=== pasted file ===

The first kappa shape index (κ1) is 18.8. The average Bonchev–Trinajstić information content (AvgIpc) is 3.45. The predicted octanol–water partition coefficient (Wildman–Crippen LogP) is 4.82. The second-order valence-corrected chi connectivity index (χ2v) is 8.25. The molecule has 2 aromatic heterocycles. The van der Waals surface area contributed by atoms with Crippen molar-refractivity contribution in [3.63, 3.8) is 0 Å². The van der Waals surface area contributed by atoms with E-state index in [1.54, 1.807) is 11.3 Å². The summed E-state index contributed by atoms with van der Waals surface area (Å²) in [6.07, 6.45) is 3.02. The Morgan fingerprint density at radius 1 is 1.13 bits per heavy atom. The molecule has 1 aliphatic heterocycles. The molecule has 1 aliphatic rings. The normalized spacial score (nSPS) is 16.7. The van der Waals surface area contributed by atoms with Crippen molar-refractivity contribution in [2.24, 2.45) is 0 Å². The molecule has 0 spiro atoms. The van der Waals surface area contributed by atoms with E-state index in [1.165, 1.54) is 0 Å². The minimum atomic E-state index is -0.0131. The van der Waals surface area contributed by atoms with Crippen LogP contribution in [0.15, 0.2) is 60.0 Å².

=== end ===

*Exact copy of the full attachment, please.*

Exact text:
The first kappa shape index (κ1) is 18.8. The average Bonchev–Trinajstić information content (AvgIpc) is 3.45. The predicted octanol–water partition coefficient (Wildman–Crippen LogP) is 4.82. The second-order valence-corrected chi connectivity index (χ2v) is 8.25. The molecule has 2 aromatic heterocycles. The van der Waals surface area contributed by atoms with Crippen molar-refractivity contribution in [3.63, 3.8) is 0 Å². The van der Waals surface area contributed by atoms with E-state index in [1.54, 1.807) is 11.3 Å². The summed E-state index contributed by atoms with van der Waals surface area (Å²) in [6.07, 6.45) is 3.02. The Morgan fingerprint density at radius 1 is 1.13 bits per heavy atom. The molecule has 1 aliphatic heterocycles. The molecule has 1 aliphatic rings. The normalized spacial score (nSPS) is 16.7. The van der Waals surface area contributed by atoms with Crippen molar-refractivity contribution in [2.24, 2.45) is 0 Å². The molecule has 0 spiro atoms. The van der Waals surface area contributed by atoms with E-state index in [1.165, 1.54) is 0 Å². The minimum atomic E-state index is -0.0131. The van der Waals surface area contributed by atoms with Crippen LogP contribution in [0.15, 0.2) is 60.0 Å².